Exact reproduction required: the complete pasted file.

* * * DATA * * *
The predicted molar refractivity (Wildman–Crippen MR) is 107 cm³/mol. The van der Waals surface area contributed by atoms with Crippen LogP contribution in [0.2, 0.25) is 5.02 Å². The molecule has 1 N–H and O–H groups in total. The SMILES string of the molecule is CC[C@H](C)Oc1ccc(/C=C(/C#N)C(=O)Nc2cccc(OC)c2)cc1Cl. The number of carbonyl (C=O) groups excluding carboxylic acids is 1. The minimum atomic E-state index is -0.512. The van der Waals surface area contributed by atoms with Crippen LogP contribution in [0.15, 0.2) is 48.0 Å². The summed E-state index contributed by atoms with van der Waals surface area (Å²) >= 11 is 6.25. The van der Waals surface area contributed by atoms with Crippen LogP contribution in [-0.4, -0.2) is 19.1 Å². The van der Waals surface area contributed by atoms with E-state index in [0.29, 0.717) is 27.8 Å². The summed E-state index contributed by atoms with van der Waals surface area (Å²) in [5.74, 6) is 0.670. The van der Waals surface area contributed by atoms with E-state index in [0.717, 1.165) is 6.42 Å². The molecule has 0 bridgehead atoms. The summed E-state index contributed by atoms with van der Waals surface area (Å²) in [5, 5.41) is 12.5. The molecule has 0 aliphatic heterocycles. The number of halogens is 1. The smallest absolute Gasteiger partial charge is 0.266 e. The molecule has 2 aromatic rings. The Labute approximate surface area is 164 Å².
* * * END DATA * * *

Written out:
The predicted molar refractivity (Wildman–Crippen MR) is 107 cm³/mol. The van der Waals surface area contributed by atoms with Crippen LogP contribution in [0.2, 0.25) is 5.02 Å². The molecule has 1 N–H and O–H groups in total. The SMILES string of the molecule is CC[C@H](C)Oc1ccc(/C=C(/C#N)C(=O)Nc2cccc(OC)c2)cc1Cl. The number of carbonyl (C=O) groups excluding carboxylic acids is 1. The minimum atomic E-state index is -0.512. The van der Waals surface area contributed by atoms with Crippen LogP contribution in [0.15, 0.2) is 48.0 Å². The summed E-state index contributed by atoms with van der Waals surface area (Å²) >= 11 is 6.25. The van der Waals surface area contributed by atoms with Crippen LogP contribution in [-0.4, -0.2) is 19.1 Å². The van der Waals surface area contributed by atoms with E-state index in [0.29, 0.717) is 27.8 Å². The summed E-state index contributed by atoms with van der Waals surface area (Å²) in [5.74, 6) is 0.670. The van der Waals surface area contributed by atoms with E-state index in [0.717, 1.165) is 6.42 Å². The molecule has 0 bridgehead atoms. The summed E-state index contributed by atoms with van der Waals surface area (Å²) in [5, 5.41) is 12.5. The molecule has 0 aliphatic heterocycles. The number of halogens is 1. The smallest absolute Gasteiger partial charge is 0.266 e. The molecule has 2 aromatic rings. The Labute approximate surface area is 164 Å².